Claudia Mejia is a determined individual. She concurrently navigated family life, an internship and the requirements of a coordinated master’s program in allied health. And then, right before graduation, she ran through unpredictable terrain and 30 obstacles in the 13-mile Spartan Beast Race. This contest purports to “test everything you’re made of: your strength, your endurance, your resolve” and “push you deep into your discomfort zone.” Here is what Mejia said about her experiences at UConn and beyond.
Where did you study as an undergraduate? What was your major? I completed my bachelors in nutritional sciences with a minor in food science in 2011 at UConn.
Why did you decide to go to graduate school? After working in the Special Supplemental Nutrition Program for Women, Infants, and Children (WIC) for five years, I realized that I wanted to become a registered dietitian.
On January 1, 2024, the minimum required education level for prospective registered dietitians will be a graduate degree. Because I knew that, I decided to do this right away. I got accepted into the coordinated master’s program in the Department of Allied Health Sciences, which requires the didactic and supervised practice hours in order to become a dietitian and the completion of a master’s in health promotion.
Who is your advisor? My advisor is Assistant Professor Molly Waring, who is also director of the methodology core of the UConn Center for mHealth and Social Media.
What is your field of research? Although my plan of study follows a project and practicum track, I was involved in Dr. Waring’s research. My previous experience with women, infant and children and her interest in weight management among pregnant and post-partum women was a good match.
As my supervised practice helped strengthen my clinical knowledge, I became interested in diabetes and chronic kidney disease, particularly in end-stage renal disease. My graduate research project focused on patients receiving hemodialysis and the social media approaches that could help them. Under Dr. Waring’s supervision, I developed a survey to assess whether patients that are on hemodialysis might be interested in a Facebook group or mobile app to communicate with a dietitian to help them better manage their condition.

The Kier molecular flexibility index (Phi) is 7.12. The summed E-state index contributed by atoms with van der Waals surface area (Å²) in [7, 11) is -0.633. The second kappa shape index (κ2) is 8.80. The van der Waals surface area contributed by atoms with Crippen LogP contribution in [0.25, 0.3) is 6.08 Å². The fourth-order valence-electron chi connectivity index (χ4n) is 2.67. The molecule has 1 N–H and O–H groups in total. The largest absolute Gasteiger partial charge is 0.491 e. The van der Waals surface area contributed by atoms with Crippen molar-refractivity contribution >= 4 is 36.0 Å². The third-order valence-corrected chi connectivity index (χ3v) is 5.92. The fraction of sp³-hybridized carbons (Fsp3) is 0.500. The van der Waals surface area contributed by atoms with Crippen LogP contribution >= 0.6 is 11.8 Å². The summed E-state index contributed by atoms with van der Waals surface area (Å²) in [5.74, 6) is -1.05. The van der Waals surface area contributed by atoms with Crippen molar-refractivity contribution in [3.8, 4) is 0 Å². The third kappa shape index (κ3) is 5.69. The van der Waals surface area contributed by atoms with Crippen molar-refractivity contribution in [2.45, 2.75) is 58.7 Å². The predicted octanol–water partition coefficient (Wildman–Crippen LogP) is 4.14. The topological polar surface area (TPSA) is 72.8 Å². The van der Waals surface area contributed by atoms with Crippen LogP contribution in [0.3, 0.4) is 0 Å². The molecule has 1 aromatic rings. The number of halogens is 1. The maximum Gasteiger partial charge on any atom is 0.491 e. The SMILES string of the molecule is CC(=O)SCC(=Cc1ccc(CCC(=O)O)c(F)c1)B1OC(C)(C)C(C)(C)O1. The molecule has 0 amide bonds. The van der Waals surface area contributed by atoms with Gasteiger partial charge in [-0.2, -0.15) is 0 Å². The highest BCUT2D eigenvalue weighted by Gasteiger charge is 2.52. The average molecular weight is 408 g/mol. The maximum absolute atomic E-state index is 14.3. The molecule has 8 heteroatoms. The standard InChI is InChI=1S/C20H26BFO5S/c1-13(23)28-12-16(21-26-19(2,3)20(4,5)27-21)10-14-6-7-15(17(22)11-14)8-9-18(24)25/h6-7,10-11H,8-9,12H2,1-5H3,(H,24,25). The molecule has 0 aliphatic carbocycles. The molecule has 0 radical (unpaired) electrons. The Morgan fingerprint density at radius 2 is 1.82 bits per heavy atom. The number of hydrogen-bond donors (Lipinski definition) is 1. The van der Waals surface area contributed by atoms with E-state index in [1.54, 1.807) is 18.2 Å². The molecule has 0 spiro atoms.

Name one aspect of your work that you like. I love the human interaction. A big part of being a dietitian is counseling patients regarding nutrition topics, healthy eating and disease prevention. Many times, patients are not ready for lifestyle changes, but they do still want to talk to you. This is when counseling skills come in handy because, just by listening, you might discover other issues that can come into play.
I also love that, as a dietitian, I could work in a variety of settings, such as schools, long term care facilities, hospitals, community/public health facilities, corporate nutrition programs, the food and nutrition industry, sports nutrition, business and research.
In your opinion, what is your greatest accomplishment so far? I have been able to balance a family life while doing my master’s and dietetic internship.
Also, I was selected for The John Milner Nutrition and Cancer Prevention Research Practicum in March 2019. This was quite an honor.
When do you expect to get your degree? What then? I got my masters in May 2019. We also had the pinning ceremony, which is when we are recognized for successfully completing the dietetic internship program.
Once I finish my practicum hours, I will dedicate 100 percent of my time to study for my registered dietitian exam.
Is there anything else you would like us to know about you? Yes. I am a Spartan. I love running Spartan races. However, because the coordinated master’s program is so intense and time-consuming, I couldn’t race for the past two years.
As my graduation present, I signed up for the Tri-State New Jersey Spartan Beast on April 27 and ran by myself. I finished the race in five hours and 21 minutes.
By Patsy Evans